- There are some top universities hosting the courses
- There are 202 online coding courses to choose from
- You have to pay for a competition certificate on the free courses, ranging from £50 to over £100
- You might have to wait to enrol on a course with longer durations such as 6 or 12 weeks
- Like Coursera, edX isn’t a coding specific learning platform
Whether it’s DIY tips or baking tutorials, most of us head to YouTube to learn new skills. After all, it is the world’s second largest search engine. Learning how to code is no different and there are hundreds of video tutorials and learning materials on the video platform all around improving your coding skills.
To get started, you could take a look at the channels of the popular platforms we mentioned above, take freeCodeCamp’s channel for example, which boosts 1.8m subscribers and has a host of in-depth video tutorials on everything from Python to HTML and CSS. YouTube can be a great source for finding tutorials and learning resources for more specific coding languages or techniques too.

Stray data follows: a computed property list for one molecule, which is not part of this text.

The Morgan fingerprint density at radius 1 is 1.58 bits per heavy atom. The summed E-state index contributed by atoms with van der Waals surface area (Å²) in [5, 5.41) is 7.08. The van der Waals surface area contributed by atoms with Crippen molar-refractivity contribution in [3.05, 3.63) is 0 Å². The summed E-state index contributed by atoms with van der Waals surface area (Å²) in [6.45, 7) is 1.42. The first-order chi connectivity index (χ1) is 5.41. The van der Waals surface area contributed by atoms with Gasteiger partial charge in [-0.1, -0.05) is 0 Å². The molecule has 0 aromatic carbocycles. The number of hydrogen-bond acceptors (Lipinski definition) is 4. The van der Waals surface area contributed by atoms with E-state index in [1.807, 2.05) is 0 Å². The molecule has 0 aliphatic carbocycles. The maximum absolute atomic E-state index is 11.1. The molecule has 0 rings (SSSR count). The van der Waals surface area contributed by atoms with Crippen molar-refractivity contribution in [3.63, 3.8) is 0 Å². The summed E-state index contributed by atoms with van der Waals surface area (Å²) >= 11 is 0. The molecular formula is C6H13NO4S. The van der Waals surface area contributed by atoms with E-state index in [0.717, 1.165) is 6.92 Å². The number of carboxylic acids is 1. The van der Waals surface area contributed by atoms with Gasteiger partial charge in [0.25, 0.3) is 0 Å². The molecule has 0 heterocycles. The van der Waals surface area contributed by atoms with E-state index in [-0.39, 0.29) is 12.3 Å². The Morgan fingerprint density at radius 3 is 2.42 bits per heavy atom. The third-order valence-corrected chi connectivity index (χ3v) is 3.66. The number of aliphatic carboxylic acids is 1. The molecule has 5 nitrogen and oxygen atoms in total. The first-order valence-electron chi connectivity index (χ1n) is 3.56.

- Hundreds of free video resources covering a variety of coding languages and techniques
- Video can be an effective learning channel. With 90% of information transmitted to the brain being visual, video can help you recall and remember information more successfully
- Often online coding platforms have a YouTube channel, like freeCodeCamp above, allowing you to consume video content from the same resource that you’re using to learn
- There can be an overwhelming amount of content on YouTube, meaning it can be hard to find what you’re looking for
- Full courses can be quite tricky to find and follow on YouTube
- Lack of practical implementation and a platform to practise on
Seeing your own creation from implementing code can be an inspiring and rewarding experience and your new skills could help you develop your online presence, whether that’s through creating a game or updating your business website. These websites and online platforms can help to get anyone started in the world of coding, so don’t be afraid to get stuck in and start learning!